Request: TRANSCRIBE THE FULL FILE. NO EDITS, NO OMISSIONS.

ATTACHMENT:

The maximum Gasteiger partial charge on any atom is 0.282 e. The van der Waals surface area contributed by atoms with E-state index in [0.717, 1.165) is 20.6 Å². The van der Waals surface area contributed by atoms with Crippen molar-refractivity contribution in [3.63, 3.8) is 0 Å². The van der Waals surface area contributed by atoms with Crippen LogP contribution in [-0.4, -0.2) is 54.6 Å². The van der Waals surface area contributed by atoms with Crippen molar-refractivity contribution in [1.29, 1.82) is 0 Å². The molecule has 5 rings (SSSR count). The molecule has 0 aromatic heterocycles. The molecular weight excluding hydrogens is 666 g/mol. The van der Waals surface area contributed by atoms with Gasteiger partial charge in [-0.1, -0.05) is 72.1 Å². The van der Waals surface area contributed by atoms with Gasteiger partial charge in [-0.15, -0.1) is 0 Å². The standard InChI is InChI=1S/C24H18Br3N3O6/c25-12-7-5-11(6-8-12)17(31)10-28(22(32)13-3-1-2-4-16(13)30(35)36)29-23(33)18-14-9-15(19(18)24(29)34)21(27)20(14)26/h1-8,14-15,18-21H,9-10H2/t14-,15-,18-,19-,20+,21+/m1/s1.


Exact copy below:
The maximum Gasteiger partial charge on any atom is 0.282 e. The van der Waals surface area contributed by atoms with E-state index in [0.717, 1.165) is 20.6 Å². The van der Waals surface area contributed by atoms with Crippen molar-refractivity contribution in [3.63, 3.8) is 0 Å². The van der Waals surface area contributed by atoms with Crippen LogP contribution in [-0.4, -0.2) is 54.6 Å². The van der Waals surface area contributed by atoms with Crippen molar-refractivity contribution in [1.29, 1.82) is 0 Å². The molecule has 5 rings (SSSR count). The molecule has 0 aromatic heterocycles. The molecular weight excluding hydrogens is 666 g/mol. The van der Waals surface area contributed by atoms with Gasteiger partial charge in [-0.1, -0.05) is 72.1 Å². The van der Waals surface area contributed by atoms with Gasteiger partial charge in [-0.15, -0.1) is 0 Å². The standard InChI is InChI=1S/C24H18Br3N3O6/c25-12-7-5-11(6-8-12)17(31)10-28(22(32)13-3-1-2-4-16(13)30(35)36)29-23(33)18-14-9-15(19(18)24(29)34)21(27)20(14)26/h1-8,14-15,18-21H,9-10H2/t14-,15-,18-,19-,20+,21+/m1/s1.